In an apparent desperate attempt to escape and on the search for food to survive, the rebels have intensified their slaughter of Congolese civilians, with attacks recorded in the villages of Tomati, Sambia and Durba. These attacks have in general worsened the security and humanitarian situation, MONUC underlines.

Under these conditions, local civil society organizations have called for increased protection for the population, and has demanded the Congolese government to act quickly to reinforce their security forces (army and police) in the districts of both Haut Uélé and Bas Uélé.

Civil society representatives have also asked for the communications tools to have an early warning system, in the event of an imminent or latent LRA threat.

DRC: Rwandan operation "not welcomed"

Fears are growing that more civilians will be caught up in the battle against the FDLR in eastern DRC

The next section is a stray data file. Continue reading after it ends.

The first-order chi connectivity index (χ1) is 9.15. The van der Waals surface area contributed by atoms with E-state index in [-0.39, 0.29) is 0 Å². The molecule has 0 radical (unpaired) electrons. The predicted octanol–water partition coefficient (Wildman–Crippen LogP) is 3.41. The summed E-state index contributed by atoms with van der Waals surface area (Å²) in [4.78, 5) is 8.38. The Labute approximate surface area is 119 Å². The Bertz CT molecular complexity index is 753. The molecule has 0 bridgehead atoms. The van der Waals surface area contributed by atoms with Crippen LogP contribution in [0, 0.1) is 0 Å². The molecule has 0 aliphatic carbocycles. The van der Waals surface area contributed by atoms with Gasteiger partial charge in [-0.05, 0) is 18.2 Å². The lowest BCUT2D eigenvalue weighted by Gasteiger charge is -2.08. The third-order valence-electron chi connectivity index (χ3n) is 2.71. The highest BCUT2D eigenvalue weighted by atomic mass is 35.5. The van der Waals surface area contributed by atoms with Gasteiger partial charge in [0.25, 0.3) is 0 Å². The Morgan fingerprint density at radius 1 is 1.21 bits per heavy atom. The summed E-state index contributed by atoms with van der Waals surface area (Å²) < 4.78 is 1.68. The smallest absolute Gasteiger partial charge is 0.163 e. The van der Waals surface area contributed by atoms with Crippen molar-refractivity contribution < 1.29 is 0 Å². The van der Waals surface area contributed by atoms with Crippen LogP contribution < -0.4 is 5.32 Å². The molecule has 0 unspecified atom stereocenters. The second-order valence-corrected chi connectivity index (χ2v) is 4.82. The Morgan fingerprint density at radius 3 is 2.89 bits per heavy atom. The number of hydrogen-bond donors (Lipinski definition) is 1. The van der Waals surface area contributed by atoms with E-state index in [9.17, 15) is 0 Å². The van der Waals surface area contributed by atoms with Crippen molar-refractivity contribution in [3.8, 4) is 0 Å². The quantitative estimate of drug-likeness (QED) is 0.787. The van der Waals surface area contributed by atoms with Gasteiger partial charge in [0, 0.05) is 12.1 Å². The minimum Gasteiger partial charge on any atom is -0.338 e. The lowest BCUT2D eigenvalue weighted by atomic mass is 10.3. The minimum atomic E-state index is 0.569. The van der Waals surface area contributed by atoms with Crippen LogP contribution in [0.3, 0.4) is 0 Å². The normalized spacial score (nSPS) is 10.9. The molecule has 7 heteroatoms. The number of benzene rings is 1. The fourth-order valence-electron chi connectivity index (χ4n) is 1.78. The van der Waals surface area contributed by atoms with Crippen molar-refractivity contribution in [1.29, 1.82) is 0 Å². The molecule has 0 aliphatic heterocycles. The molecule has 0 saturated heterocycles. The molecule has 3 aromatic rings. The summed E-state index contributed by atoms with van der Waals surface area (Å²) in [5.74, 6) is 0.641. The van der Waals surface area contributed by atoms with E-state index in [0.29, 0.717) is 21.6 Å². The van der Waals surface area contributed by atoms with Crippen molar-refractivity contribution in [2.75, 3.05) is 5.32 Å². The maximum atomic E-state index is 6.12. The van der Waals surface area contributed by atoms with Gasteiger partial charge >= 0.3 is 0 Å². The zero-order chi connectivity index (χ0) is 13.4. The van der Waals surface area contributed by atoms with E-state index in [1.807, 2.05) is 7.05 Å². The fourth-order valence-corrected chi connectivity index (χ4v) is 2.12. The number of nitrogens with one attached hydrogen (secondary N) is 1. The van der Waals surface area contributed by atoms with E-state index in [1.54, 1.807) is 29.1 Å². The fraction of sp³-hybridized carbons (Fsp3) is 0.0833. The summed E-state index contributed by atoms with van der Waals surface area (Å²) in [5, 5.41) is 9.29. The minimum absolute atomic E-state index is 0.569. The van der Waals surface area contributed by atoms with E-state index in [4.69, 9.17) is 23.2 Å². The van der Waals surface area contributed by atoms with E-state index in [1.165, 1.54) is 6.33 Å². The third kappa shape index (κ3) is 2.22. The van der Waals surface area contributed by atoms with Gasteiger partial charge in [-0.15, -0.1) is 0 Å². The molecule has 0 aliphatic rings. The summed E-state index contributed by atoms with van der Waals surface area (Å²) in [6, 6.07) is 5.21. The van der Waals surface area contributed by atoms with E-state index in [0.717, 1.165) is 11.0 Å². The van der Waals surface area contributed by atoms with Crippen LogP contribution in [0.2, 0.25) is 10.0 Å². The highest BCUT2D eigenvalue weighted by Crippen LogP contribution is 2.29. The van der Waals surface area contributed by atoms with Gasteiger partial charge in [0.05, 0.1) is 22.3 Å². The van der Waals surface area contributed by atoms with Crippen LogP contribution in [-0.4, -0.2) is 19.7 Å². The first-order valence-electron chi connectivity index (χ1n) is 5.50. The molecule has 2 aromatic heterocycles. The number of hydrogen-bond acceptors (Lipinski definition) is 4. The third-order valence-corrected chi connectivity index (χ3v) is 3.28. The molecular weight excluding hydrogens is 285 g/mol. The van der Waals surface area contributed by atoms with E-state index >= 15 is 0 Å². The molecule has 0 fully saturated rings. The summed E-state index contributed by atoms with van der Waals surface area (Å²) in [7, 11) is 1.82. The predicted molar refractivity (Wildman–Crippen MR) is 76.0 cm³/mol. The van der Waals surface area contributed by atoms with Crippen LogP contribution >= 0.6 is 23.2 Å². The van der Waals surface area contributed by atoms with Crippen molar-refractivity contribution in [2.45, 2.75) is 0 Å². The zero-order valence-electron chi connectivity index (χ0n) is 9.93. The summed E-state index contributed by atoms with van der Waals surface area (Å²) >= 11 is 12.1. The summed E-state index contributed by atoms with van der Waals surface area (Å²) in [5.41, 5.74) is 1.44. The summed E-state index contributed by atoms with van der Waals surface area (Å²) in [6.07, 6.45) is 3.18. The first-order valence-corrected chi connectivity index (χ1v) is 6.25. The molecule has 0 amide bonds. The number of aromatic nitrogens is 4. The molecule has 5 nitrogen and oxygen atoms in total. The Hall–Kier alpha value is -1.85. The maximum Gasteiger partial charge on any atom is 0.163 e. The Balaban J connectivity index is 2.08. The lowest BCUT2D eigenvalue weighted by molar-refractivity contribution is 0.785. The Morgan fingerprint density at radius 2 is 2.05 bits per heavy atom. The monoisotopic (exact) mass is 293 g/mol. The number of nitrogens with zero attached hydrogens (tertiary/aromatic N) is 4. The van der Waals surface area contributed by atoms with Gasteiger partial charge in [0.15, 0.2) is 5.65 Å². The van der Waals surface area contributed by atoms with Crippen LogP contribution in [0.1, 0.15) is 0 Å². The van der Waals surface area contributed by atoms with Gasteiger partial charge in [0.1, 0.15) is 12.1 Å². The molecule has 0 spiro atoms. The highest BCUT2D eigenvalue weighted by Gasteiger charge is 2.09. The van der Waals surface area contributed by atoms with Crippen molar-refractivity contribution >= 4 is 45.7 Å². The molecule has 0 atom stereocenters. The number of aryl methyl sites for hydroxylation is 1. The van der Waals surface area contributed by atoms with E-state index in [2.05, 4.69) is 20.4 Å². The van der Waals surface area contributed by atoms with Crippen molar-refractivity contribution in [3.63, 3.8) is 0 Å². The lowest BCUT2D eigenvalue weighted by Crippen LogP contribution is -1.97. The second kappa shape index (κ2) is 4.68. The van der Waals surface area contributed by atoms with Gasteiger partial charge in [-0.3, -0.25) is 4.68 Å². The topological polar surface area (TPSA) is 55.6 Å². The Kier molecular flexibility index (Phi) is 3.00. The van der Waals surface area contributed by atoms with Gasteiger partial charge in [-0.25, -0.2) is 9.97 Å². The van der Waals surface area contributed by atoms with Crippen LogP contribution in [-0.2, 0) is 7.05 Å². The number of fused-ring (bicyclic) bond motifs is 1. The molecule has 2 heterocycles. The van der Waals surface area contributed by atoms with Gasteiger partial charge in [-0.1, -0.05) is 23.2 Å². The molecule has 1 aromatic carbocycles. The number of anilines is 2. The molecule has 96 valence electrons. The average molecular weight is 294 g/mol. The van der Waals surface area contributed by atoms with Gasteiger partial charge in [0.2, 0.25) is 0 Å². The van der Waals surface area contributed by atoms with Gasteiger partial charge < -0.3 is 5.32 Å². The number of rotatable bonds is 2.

KINSHASA, 21 January 2009 (IRIN) - The arrival of some 2,000 Rwandan soldiers in eastern Democratic Republic of Congo (DRC) to help the Army disarm Rwandan Hutu rebels of the Forces démocratique pour la libération du Rwanda (FDLR) has prompted fears of a new wave of civilian suffering. Below are some reactions to the development.

MONUC, the UN Mission in DRC
“The humanitarian community is deeply worried by the new deployment of troops in the areas of Goma and Rutshuru… This heightened military presence gives rise to fears of a new humanitarian crisis just as the ceasefire was allowing people to gradually return home and giving humanitarians easier access to several areas.”

Jean-Paul Dietrich, MONUC military spokesman
“The FDLR are in Masisi but the Rwandans have instead gone to Rutshuru. We don’t really know what they are doing there because our access has been blocked.”

Lambert Mende, DRC government spokesman
“I don’t think the Rwandan soldiers need humanitarian workers in order to deploy, unless the humanitarian workers want to conduct espionage.”

UN Children’s Fund briefing
“Immediate consequences [are] restricted access to Rutshuru territory and withdrawal of most humanitarian actors from their main intervention zones in Masisi and Rutshuru.
Possible consequences in case of military operations:
- Massive population displacement. A contingency plan (July 2008) anticipates for 350,000 newly displaced persons in North Kivu during the first phase of a military operation; 300,000 persons in the province of South Kivu.